Darkroom Heat and Dust

Discussion in 'Darkroom Equipment' started by Don Wallace, Jul 9, 2009.

  1. Don Wallace

    Don Wallace Member

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    My darkroom is in a very cold part of my basement. In the winter months, the temperature can go so low that Dektol doesn't work. It is walled off from the rest of the basement, which is normal temperature because, like the rest of the house, it is heated by forced air from an oil furnace. I want to insulate the darkroom and install a heating vent.

    I should add that I have ventilation now, just no heat. There is a darkroom fan to take out fumes and a darkroom vent in the wall so that the fan will draw air properly. I can tell that some dust gets in via the vent but so far, it is not a huge problem. Most of it winds up on the vent, which I wipe off regularly.

    However, forced air is notorious for dust. Have any of you solved this problem? What kind of vent, filter, etc., do you use to keep the dust out? I have also thought of insulating the room and then using an electric heater.
     
  2. PhotoJim

    PhotoJim Member

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    I use an electrically-powered space heater. It's basically an electrical radiator. Therefore, there is no blowing air. It works quite well and it even has a thermostat.

    You could get a permanent electrical radiator installed, too. They are reasonably inexpensive.
     
  3. Mike Wilde

    Mike Wilde Member

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    my ventilation is:
    - an extraction duct at the end of the sink where the fixer usually sits. Mine goes into the exhaust intake of the hrv, but an ordinary bath exhaust fan would work here too.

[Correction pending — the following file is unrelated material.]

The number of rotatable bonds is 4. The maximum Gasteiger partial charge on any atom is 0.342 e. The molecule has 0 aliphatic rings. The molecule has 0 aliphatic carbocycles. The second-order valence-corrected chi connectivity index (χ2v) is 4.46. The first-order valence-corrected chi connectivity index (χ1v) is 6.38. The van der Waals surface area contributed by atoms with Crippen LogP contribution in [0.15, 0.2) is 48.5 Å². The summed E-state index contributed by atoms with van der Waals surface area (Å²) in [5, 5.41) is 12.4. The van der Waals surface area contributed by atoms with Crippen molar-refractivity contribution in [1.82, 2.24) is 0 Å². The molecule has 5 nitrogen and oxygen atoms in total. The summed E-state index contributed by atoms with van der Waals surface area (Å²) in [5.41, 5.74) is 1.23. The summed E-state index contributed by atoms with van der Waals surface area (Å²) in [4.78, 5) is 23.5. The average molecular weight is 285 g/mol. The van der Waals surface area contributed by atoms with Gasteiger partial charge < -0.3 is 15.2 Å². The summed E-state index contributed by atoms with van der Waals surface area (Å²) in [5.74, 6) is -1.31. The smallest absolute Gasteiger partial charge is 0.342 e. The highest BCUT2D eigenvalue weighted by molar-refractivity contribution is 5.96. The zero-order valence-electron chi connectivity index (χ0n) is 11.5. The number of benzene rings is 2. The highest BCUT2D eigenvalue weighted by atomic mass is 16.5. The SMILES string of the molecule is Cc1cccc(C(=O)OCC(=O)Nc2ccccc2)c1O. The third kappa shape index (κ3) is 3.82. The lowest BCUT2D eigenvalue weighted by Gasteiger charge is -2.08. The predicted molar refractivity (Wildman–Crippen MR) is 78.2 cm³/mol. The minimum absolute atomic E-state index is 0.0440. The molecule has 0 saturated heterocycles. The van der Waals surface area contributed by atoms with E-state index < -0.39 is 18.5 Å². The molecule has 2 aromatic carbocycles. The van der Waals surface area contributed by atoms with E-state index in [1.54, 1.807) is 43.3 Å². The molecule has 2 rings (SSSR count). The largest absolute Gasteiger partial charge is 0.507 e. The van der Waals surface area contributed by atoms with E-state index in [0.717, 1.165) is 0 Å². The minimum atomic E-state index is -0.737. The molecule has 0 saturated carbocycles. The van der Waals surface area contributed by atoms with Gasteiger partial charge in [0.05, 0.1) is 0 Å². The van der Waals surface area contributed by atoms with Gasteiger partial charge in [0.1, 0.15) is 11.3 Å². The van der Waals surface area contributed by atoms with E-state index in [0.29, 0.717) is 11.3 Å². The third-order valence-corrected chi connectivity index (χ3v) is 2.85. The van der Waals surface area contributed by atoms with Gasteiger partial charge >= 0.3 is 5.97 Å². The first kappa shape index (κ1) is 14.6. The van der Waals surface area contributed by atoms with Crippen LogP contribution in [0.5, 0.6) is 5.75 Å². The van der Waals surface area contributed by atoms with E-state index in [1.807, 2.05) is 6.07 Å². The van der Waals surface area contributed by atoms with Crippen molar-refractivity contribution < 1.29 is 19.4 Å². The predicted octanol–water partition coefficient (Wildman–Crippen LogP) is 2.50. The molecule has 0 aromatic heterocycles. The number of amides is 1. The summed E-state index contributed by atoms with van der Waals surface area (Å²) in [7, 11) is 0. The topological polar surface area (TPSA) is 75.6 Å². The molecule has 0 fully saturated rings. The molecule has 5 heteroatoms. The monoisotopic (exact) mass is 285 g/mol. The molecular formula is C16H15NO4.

- my inlet is a hollow wall cavity between the studs that frame the walls of my darkroom. . There is an inlet up high, near the ceiling, on the outside of the darkroom, with the vent openning covered wiuth a section of furnace filter. The part inside my darkroom is down near the floor, on the dry side of the room. The cavity os painted black to form a light trap. I find that since the intake is up high, there is not as much dust to suck in as iff it were located down low.

    Seasonally I will vaccuum out the floor of the dark room. Usually when I note that dust is building up on top of the enlarger lamp house, where it is naturally drawn to since this is one heat source in the room. I have the central vac power unit out in the garage, so no dust recirculates like the little portable vac units.

    As to heat, I would consider getting an electrically powered radiant oil heater, as Photo Jim recommends. They heat by conduction - no fan required, alothough they do take up floor space.
     
  4. jeroldharter

    jeroldharter Member

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    For heat, use an electric oil heater. It is quiet and generates no dust.

    For dust, seal up the walls and ceilings, use semi-gloss paint (which is more easily cleaned and attracts less dust than flat paint), filter the incoming air through the ventilation system.

    Keep the floor very clean. I never wear street shoes in my darkroom.
     
  5. Marcus S

    Marcus S Member

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    Electric oil heat works great and there is no dust moving around the darkroom. A problem you might have is static that gets worse in the coldest time of winter. Can you add some humidity?

    Marcus
     
  6. Wade D

    Wade D Member